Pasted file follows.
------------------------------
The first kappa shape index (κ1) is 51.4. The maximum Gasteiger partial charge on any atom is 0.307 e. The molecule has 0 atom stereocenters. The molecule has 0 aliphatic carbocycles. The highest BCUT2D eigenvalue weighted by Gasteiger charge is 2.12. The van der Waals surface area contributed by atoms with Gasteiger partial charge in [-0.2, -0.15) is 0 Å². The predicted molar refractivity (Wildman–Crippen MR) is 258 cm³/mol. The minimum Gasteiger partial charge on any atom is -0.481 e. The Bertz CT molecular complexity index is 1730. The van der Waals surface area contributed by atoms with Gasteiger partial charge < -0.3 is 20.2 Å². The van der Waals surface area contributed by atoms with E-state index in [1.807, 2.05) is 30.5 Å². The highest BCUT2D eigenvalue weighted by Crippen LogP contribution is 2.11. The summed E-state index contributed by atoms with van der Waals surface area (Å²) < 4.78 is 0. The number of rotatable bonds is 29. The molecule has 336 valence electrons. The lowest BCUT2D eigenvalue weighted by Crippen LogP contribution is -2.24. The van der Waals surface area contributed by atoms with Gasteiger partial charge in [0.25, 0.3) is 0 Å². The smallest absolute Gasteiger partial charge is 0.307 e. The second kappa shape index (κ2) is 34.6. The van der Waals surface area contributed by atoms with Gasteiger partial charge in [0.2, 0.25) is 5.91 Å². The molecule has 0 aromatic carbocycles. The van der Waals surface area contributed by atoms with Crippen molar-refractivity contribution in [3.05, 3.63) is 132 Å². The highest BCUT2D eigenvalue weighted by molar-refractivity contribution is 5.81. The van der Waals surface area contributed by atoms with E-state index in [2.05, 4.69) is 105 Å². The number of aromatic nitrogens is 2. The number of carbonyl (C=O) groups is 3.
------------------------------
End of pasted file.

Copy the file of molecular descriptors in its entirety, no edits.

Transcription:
The first kappa shape index (κ1) is 51.4. The maximum Gasteiger partial charge on any atom is 0.307 e. The molecule has 0 atom stereocenters. The molecule has 0 aliphatic carbocycles. The highest BCUT2D eigenvalue weighted by Gasteiger charge is 2.12. The van der Waals surface area contributed by atoms with Gasteiger partial charge in [-0.2, -0.15) is 0 Å². The predicted molar refractivity (Wildman–Crippen MR) is 258 cm³/mol. The minimum Gasteiger partial charge on any atom is -0.481 e. The Bertz CT molecular complexity index is 1730. The van der Waals surface area contributed by atoms with Gasteiger partial charge < -0.3 is 20.2 Å². The van der Waals surface area contributed by atoms with E-state index in [1.807, 2.05) is 30.5 Å². The highest BCUT2D eigenvalue weighted by Crippen LogP contribution is 2.11. The summed E-state index contributed by atoms with van der Waals surface area (Å²) < 4.78 is 0. The number of rotatable bonds is 29. The molecule has 336 valence electrons. The lowest BCUT2D eigenvalue weighted by Crippen LogP contribution is -2.24. The van der Waals surface area contributed by atoms with Gasteiger partial charge in [0.25, 0.3) is 0 Å². The smallest absolute Gasteiger partial charge is 0.307 e. The second kappa shape index (κ2) is 34.6. The van der Waals surface area contributed by atoms with Gasteiger partial charge in [0.2, 0.25) is 5.91 Å². The molecule has 0 aromatic carbocycles. The van der Waals surface area contributed by atoms with Crippen molar-refractivity contribution in [3.05, 3.63) is 132 Å². The highest BCUT2D eigenvalue weighted by molar-refractivity contribution is 5.81. The van der Waals surface area contributed by atoms with E-state index in [2.05, 4.69) is 105 Å². The number of aromatic nitrogens is 2. The number of carbonyl (C=O) groups is 3.